|Residents :||431,282 (2014)|
|Area :||119 km²|
|Population density :||3,624 inhabitants per km²|
Kenitra ( Arabic القنيطرة, DMG al-Qunaiṭira , for "small bridge"; Central Atlas Tamazight ⵇⵏⵉⵟⵔⴰ Qeniṭra , French Kénitra ) is a city with about 500,000 inhabitants in the province of the same name Kenitra in the Rabat-Salé-Kénitra region in northwestern Morocco .
Location and climate
The city of Kenitra is located in the area where the Oued Sebou flows into the Atlantic at a height of approx. 10 to . Approx. 10 km (driving distance) west of Kenitra is the place Mehdiya, where the Carthaginian trading post Thymiaterion is assumed. From there it is another 4 km to the Mehdiya Plage lido . The climate influenced by the Atlantic is temperate to warm; Rain (approx. 570 mm / year) falls almost exclusively in the winter half-year.
A large part of today's population is of Berber descent and has immigrated from the mountain and desert regions of Morocco since the 1960s.
Until the early 20th century, today's city was little more than a farming village. Urban development did not begin until the French colonial era, and this was to intensify after the independence of Morocco (1956).
The coastal strip from Kenitra via Salé and Rabat to Casablanca is densely populated and the most industrialized region in the country. The cities are connected to one another by the A1 motorway and an express train line.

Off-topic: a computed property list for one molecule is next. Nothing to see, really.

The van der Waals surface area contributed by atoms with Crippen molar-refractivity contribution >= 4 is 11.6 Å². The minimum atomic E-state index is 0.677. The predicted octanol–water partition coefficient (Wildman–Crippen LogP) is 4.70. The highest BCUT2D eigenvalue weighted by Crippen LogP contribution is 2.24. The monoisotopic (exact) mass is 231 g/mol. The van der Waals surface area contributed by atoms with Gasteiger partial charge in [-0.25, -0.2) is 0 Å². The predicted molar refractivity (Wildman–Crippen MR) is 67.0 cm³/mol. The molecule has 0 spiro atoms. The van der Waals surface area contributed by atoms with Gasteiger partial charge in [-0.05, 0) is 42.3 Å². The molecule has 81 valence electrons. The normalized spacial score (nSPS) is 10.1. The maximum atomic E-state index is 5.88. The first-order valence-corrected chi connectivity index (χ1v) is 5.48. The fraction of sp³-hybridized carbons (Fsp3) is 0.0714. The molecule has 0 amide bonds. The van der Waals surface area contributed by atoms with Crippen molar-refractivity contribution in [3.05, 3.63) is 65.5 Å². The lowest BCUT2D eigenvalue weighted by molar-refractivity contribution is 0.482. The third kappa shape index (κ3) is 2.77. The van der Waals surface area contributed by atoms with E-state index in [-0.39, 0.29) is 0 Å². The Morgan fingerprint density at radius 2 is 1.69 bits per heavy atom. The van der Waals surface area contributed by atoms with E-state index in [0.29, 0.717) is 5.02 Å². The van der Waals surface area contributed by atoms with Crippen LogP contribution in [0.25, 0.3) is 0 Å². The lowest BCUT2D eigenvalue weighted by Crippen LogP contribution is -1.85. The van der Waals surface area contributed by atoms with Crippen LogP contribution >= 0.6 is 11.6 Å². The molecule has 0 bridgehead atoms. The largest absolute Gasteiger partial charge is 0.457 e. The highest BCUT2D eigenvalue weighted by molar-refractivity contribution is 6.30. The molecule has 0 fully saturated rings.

After Operation Torch , the US Navy took over the French military base. For Magnetic Anomaly Detection for submarine tracking in the Gibraltar area, impact airships were used towards the end of the Second World War . During the transfer of the airships, Blimps crossed the Atlantic for the first time in 1944 and anchored in Port Lyautey. On the military airfield early trained 1970 700 United States Air Force military advisers Moroccans on the Northrop F-5 .
Until 1912 there was only one kasbah at the place where the city is today . During the French Protectorate of Morocco, French Marshal Hubert Lyautey founded a military fort, port and city on the banks of the Sebou. After a small bridge near the Kasbah that was destroyed in 1928, the city was called "Knitra" until 1932. In the Second World War in 1942, American troops arrived in the city in October. For almost 24 years, until independence from Morocco, the city was then called “Port-Lyautey” and was only renamed “Kenitra” in March 1956 on the basis of its original name.
- Kenitra - climate diagrams
- Kenitra - population development
- warwingsart.com ( Memento of the original dated November 13, 2009 in the Internet Archive ) Info: The archive link was inserted automatically and has not yet been checked. Please check the original and archive link according to the instructions and then remove this notice.
- Peter WB Semmens: Catastrophes on rails. A worldwide documentation. Transpress, Stuttgart 1996, ISBN 3-344-71030-3 , p. 182.